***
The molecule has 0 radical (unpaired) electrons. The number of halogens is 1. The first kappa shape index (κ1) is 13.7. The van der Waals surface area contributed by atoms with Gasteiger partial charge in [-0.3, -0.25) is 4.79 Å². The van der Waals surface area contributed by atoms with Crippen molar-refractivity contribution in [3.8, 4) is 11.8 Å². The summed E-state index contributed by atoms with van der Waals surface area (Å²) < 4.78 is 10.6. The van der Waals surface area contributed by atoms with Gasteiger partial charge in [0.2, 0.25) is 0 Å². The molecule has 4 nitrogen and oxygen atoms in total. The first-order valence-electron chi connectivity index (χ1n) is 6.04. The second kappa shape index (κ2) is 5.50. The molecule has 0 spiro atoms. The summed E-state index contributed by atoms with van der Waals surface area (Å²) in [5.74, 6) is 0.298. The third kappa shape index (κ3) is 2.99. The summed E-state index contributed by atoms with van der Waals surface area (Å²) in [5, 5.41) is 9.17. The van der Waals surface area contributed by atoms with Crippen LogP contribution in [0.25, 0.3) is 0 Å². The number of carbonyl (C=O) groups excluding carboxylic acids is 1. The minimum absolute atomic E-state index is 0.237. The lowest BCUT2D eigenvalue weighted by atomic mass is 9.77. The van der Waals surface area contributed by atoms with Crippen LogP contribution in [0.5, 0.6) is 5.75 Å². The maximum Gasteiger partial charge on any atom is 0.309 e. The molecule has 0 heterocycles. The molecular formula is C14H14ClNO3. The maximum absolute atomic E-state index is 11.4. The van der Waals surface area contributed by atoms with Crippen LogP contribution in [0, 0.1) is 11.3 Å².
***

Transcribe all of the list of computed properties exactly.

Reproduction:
The molecule has 0 radical (unpaired) electrons. The number of halogens is 1. The first kappa shape index (κ1) is 13.7. The van der Waals surface area contributed by atoms with Gasteiger partial charge in [-0.3, -0.25) is 4.79 Å². The van der Waals surface area contributed by atoms with Crippen molar-refractivity contribution in [3.8, 4) is 11.8 Å². The summed E-state index contributed by atoms with van der Waals surface area (Å²) < 4.78 is 10.6. The van der Waals surface area contributed by atoms with Gasteiger partial charge in [0.2, 0.25) is 0 Å². The molecule has 4 nitrogen and oxygen atoms in total. The first-order valence-electron chi connectivity index (χ1n) is 6.04. The second kappa shape index (κ2) is 5.50. The molecule has 0 spiro atoms. The summed E-state index contributed by atoms with van der Waals surface area (Å²) in [5.74, 6) is 0.298. The third kappa shape index (κ3) is 2.99. The summed E-state index contributed by atoms with van der Waals surface area (Å²) in [5, 5.41) is 9.17. The van der Waals surface area contributed by atoms with Crippen LogP contribution in [0.25, 0.3) is 0 Å². The number of carbonyl (C=O) groups excluding carboxylic acids is 1. The minimum absolute atomic E-state index is 0.237. The lowest BCUT2D eigenvalue weighted by atomic mass is 9.77. The van der Waals surface area contributed by atoms with Crippen LogP contribution in [0.5, 0.6) is 5.75 Å². The maximum Gasteiger partial charge on any atom is 0.309 e. The molecule has 0 heterocycles. The molecular formula is C14H14ClNO3. The maximum absolute atomic E-state index is 11.4. The van der Waals surface area contributed by atoms with Crippen LogP contribution in [0, 0.1) is 11.3 Å².